The Montgomery Ward building in Fruitvale was built in 1923 as the distribution center
for the Southwestern states. It was designed by Montgomery Wards architect W.H. McCully
and built by Wells Brothers Construction of Chicago.
Retail sales were discontinued in 1978, mail order ceased in 1985 and the building
was closed. After years of legal battles (the City of Oakland actually sued itself)
over the buildings future; the building was demolished in 2002.
In early 2002, I was able to get into the building one week before the actual demolition
started and take pictures and make measurements to document the building. Additional
information was obtained from the “Historical Building Survey” written by Anne Bloomfield
(Architectural History), for the Oakland Cultural Heritage Society and the Office
of Historic Preservation, Department of Parks and Recreation, State of California.
The building was a fine example of a 20th Century utilitarian warehouse with Gothic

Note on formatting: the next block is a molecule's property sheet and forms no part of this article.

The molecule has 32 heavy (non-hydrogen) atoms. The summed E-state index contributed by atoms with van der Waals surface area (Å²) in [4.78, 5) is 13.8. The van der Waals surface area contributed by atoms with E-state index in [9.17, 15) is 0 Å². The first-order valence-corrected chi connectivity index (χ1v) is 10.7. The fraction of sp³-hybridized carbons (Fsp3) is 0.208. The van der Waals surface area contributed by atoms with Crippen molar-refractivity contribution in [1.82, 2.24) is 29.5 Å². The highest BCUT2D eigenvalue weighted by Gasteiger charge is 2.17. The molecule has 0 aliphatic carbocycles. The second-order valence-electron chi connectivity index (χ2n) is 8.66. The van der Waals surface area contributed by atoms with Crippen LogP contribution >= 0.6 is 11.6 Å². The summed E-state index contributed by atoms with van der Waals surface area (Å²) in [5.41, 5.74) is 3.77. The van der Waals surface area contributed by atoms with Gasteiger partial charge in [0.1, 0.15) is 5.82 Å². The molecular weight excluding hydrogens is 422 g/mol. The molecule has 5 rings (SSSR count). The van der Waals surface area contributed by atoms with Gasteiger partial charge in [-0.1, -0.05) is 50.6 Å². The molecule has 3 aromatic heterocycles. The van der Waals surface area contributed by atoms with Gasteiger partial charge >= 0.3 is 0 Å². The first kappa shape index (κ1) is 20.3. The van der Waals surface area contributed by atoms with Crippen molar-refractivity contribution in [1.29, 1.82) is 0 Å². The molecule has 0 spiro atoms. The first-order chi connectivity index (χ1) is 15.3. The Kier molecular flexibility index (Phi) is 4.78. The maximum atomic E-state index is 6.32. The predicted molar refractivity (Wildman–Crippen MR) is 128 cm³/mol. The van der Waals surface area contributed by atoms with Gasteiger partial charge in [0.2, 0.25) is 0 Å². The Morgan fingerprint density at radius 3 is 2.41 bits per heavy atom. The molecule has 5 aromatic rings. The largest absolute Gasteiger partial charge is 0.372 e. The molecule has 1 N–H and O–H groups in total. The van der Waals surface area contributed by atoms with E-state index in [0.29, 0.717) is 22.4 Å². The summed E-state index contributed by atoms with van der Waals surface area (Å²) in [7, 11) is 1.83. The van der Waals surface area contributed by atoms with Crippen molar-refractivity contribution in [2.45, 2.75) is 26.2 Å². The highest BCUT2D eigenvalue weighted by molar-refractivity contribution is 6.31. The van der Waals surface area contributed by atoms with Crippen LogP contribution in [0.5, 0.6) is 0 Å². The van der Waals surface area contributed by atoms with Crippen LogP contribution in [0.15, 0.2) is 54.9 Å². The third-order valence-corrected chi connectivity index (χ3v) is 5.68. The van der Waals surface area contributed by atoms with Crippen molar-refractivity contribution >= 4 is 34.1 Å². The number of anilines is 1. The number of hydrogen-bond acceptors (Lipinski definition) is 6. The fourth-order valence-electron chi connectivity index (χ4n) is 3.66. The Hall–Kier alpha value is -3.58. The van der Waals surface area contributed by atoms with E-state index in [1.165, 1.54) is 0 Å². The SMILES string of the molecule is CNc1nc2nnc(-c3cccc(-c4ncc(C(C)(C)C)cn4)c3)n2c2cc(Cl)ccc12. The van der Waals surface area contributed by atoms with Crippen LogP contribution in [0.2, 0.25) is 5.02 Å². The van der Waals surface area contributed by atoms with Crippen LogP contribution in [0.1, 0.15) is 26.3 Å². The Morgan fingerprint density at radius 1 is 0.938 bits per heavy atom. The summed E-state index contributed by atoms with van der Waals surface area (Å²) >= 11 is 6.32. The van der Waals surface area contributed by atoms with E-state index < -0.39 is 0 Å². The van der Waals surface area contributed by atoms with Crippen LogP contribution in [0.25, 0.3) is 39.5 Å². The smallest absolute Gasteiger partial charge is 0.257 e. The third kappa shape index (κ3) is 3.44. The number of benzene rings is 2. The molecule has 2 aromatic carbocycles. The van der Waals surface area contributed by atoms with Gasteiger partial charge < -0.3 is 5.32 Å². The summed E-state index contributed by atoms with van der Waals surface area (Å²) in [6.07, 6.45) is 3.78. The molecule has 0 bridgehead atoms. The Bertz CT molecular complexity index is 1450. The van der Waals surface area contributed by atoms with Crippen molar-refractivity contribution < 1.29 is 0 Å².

Revival/Art Deco overtones. Built at an original cost of $650,000.00, the 8 story
building was remodeled and added to many times. Covering 2 city blocks, at the time
of demolition it was actually 7 buildings inter connected. One of these was a 4 story
parking garage added in 1964. With 910,000 square feet of floor space, at the time
it was closed, it was the largest and tallest industrial building in Oakland.
Originally only the 2nd floor was provided for retail sales; in 1957 a large portion
of the 1st floor was converted into additional retail sales.